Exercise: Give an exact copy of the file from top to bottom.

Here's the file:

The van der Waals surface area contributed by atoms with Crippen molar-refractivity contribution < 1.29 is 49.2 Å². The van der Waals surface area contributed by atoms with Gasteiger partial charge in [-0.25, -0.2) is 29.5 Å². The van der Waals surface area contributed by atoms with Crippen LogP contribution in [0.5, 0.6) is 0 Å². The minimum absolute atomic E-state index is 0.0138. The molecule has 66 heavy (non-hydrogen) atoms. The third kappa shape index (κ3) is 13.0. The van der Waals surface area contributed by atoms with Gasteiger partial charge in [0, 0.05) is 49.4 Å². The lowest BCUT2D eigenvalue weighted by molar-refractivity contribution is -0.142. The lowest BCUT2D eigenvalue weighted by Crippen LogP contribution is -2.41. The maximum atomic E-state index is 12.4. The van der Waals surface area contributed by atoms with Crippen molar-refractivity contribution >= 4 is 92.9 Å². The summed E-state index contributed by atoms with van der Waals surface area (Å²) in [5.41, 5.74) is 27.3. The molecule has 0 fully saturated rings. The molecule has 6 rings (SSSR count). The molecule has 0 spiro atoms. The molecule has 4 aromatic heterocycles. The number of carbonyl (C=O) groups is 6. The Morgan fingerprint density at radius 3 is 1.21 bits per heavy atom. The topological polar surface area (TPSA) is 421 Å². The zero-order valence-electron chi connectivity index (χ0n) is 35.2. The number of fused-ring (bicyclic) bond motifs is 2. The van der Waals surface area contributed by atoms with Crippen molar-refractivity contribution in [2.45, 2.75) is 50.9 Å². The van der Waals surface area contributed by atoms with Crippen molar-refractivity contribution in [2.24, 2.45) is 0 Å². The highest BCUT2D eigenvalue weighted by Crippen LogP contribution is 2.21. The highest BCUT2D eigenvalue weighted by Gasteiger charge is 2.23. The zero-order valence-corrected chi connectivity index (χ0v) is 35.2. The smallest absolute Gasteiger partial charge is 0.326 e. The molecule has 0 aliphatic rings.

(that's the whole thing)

The van der Waals surface area contributed by atoms with Crippen molar-refractivity contribution < 1.29 is 49.2 Å². The van der Waals surface area contributed by atoms with Gasteiger partial charge in [-0.25, -0.2) is 29.5 Å². The van der Waals surface area contributed by atoms with Crippen LogP contribution in [0.5, 0.6) is 0 Å². The minimum absolute atomic E-state index is 0.0138. The molecule has 66 heavy (non-hydrogen) atoms. The third kappa shape index (κ3) is 13.0. The van der Waals surface area contributed by atoms with Gasteiger partial charge in [0, 0.05) is 49.4 Å². The lowest BCUT2D eigenvalue weighted by molar-refractivity contribution is -0.142. The lowest BCUT2D eigenvalue weighted by Crippen LogP contribution is -2.41. The maximum atomic E-state index is 12.4. The van der Waals surface area contributed by atoms with Crippen molar-refractivity contribution >= 4 is 92.9 Å². The summed E-state index contributed by atoms with van der Waals surface area (Å²) in [5.41, 5.74) is 27.3. The molecule has 0 fully saturated rings. The molecule has 6 rings (SSSR count). The molecule has 0 spiro atoms. The molecule has 4 aromatic heterocycles. The number of carbonyl (C=O) groups is 6. The Morgan fingerprint density at radius 3 is 1.21 bits per heavy atom. The topological polar surface area (TPSA) is 421 Å². The zero-order valence-electron chi connectivity index (χ0n) is 35.2. The number of fused-ring (bicyclic) bond motifs is 2. The van der Waals surface area contributed by atoms with Crippen molar-refractivity contribution in [2.45, 2.75) is 50.9 Å². The van der Waals surface area contributed by atoms with Crippen molar-refractivity contribution in [2.24, 2.45) is 0 Å². The highest BCUT2D eigenvalue weighted by Crippen LogP contribution is 2.21. The highest BCUT2D eigenvalue weighted by Gasteiger charge is 2.23. The zero-order valence-corrected chi connectivity index (χ0v) is 35.2. The smallest absolute Gasteiger partial charge is 0.326 e. The molecule has 0 aliphatic rings.